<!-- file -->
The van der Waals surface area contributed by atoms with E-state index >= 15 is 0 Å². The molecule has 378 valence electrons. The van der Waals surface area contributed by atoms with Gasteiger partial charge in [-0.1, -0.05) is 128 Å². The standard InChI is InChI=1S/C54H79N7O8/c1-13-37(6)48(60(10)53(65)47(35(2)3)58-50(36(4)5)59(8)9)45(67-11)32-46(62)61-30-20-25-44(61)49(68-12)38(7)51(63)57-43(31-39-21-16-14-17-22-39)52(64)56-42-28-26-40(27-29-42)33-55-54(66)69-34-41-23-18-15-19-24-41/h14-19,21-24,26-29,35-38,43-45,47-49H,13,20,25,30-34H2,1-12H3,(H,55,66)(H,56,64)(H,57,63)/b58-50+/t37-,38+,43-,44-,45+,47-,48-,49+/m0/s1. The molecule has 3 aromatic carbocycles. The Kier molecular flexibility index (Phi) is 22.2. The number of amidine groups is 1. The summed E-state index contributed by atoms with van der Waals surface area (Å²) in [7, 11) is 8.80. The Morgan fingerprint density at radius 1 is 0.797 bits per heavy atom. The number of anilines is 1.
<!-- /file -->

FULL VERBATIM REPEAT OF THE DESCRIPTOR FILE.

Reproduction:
The van der Waals surface area contributed by atoms with E-state index >= 15 is 0 Å². The molecule has 378 valence electrons. The van der Waals surface area contributed by atoms with Gasteiger partial charge in [-0.1, -0.05) is 128 Å². The standard InChI is InChI=1S/C54H79N7O8/c1-13-37(6)48(60(10)53(65)47(35(2)3)58-50(36(4)5)59(8)9)45(67-11)32-46(62)61-30-20-25-44(61)49(68-12)38(7)51(63)57-43(31-39-21-16-14-17-22-39)52(64)56-42-28-26-40(27-29-42)33-55-54(66)69-34-41-23-18-15-19-24-41/h14-19,21-24,26-29,35-38,43-45,47-49H,13,20,25,30-34H2,1-12H3,(H,55,66)(H,56,64)(H,57,63)/b58-50+/t37-,38+,43-,44-,45+,47-,48-,49+/m0/s1. The molecule has 3 aromatic carbocycles. The Kier molecular flexibility index (Phi) is 22.2. The number of amidine groups is 1. The summed E-state index contributed by atoms with van der Waals surface area (Å²) in [7, 11) is 8.80. The Morgan fingerprint density at radius 1 is 0.797 bits per heavy atom. The number of anilines is 1.